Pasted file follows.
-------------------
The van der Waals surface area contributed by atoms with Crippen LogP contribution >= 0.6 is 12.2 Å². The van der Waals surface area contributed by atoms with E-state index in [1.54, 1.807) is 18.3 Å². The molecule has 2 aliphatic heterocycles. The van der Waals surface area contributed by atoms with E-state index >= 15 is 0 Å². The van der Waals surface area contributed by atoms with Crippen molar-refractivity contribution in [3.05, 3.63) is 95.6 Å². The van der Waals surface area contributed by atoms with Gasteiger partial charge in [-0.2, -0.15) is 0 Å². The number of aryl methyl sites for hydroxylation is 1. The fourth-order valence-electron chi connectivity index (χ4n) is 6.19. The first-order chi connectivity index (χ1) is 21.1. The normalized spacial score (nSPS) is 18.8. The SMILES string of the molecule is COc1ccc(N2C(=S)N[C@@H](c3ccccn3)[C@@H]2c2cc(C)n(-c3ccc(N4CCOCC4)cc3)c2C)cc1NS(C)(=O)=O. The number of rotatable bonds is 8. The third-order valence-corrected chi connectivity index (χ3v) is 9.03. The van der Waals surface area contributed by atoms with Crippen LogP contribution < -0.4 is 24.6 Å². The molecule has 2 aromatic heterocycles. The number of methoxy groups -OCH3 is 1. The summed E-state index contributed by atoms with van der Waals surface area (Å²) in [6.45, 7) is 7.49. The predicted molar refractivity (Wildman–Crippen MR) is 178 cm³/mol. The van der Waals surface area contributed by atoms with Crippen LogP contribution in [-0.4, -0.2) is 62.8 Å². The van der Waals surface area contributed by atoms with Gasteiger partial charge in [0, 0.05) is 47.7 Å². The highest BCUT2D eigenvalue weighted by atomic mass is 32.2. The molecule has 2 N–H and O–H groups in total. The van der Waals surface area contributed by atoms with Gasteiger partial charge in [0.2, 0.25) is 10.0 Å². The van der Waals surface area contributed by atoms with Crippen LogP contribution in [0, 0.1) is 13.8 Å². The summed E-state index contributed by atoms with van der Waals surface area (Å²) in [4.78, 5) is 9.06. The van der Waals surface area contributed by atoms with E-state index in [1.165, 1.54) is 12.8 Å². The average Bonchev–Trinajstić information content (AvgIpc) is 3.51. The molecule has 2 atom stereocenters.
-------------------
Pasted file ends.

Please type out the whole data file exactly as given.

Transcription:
The van der Waals surface area contributed by atoms with Crippen LogP contribution >= 0.6 is 12.2 Å². The van der Waals surface area contributed by atoms with E-state index in [1.54, 1.807) is 18.3 Å². The molecule has 2 aliphatic heterocycles. The van der Waals surface area contributed by atoms with E-state index >= 15 is 0 Å². The van der Waals surface area contributed by atoms with Crippen molar-refractivity contribution in [3.05, 3.63) is 95.6 Å². The van der Waals surface area contributed by atoms with Gasteiger partial charge in [-0.2, -0.15) is 0 Å². The number of aryl methyl sites for hydroxylation is 1. The fourth-order valence-electron chi connectivity index (χ4n) is 6.19. The first-order chi connectivity index (χ1) is 21.1. The normalized spacial score (nSPS) is 18.8. The SMILES string of the molecule is COc1ccc(N2C(=S)N[C@@H](c3ccccn3)[C@@H]2c2cc(C)n(-c3ccc(N4CCOCC4)cc3)c2C)cc1NS(C)(=O)=O. The number of rotatable bonds is 8. The third-order valence-corrected chi connectivity index (χ3v) is 9.03. The van der Waals surface area contributed by atoms with Crippen LogP contribution < -0.4 is 24.6 Å². The molecule has 2 aromatic heterocycles. The number of methoxy groups -OCH3 is 1. The summed E-state index contributed by atoms with van der Waals surface area (Å²) in [6.45, 7) is 7.49. The predicted molar refractivity (Wildman–Crippen MR) is 178 cm³/mol. The van der Waals surface area contributed by atoms with Crippen LogP contribution in [-0.4, -0.2) is 62.8 Å². The van der Waals surface area contributed by atoms with Gasteiger partial charge in [0, 0.05) is 47.7 Å². The highest BCUT2D eigenvalue weighted by atomic mass is 32.2. The molecule has 2 N–H and O–H groups in total. The van der Waals surface area contributed by atoms with Gasteiger partial charge in [0.2, 0.25) is 10.0 Å². The van der Waals surface area contributed by atoms with Crippen LogP contribution in [0, 0.1) is 13.8 Å². The summed E-state index contributed by atoms with van der Waals surface area (Å²) in [4.78, 5) is 9.06. The van der Waals surface area contributed by atoms with E-state index in [1.165, 1.54) is 12.8 Å². The average Bonchev–Trinajstić information content (AvgIpc) is 3.51. The molecule has 2 atom stereocenters.